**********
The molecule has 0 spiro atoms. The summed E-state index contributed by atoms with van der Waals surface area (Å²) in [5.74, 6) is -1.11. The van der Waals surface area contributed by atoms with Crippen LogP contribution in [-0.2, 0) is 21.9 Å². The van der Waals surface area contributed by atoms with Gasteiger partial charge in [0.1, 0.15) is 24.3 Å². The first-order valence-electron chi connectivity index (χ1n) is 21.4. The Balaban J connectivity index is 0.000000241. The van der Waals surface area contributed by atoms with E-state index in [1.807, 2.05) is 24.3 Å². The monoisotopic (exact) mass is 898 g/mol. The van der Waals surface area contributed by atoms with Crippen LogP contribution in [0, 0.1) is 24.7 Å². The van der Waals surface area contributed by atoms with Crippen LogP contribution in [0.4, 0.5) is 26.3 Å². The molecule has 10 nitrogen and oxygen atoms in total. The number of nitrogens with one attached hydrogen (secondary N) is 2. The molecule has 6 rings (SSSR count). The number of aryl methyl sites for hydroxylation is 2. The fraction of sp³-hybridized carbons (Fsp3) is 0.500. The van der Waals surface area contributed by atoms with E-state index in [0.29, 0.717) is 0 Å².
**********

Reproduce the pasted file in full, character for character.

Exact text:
The molecule has 0 spiro atoms. The summed E-state index contributed by atoms with van der Waals surface area (Å²) in [5.74, 6) is -1.11. The van der Waals surface area contributed by atoms with Crippen LogP contribution in [-0.2, 0) is 21.9 Å². The van der Waals surface area contributed by atoms with Gasteiger partial charge in [0.1, 0.15) is 24.3 Å². The first-order valence-electron chi connectivity index (χ1n) is 21.4. The Balaban J connectivity index is 0.000000241. The van der Waals surface area contributed by atoms with E-state index in [1.807, 2.05) is 24.3 Å². The monoisotopic (exact) mass is 898 g/mol. The van der Waals surface area contributed by atoms with Crippen LogP contribution in [0, 0.1) is 24.7 Å². The van der Waals surface area contributed by atoms with Crippen LogP contribution in [0.4, 0.5) is 26.3 Å². The molecule has 10 nitrogen and oxygen atoms in total. The number of nitrogens with one attached hydrogen (secondary N) is 2. The molecule has 6 rings (SSSR count). The number of aryl methyl sites for hydroxylation is 2. The fraction of sp³-hybridized carbons (Fsp3) is 0.500. The van der Waals surface area contributed by atoms with E-state index in [0.29, 0.717) is 0 Å².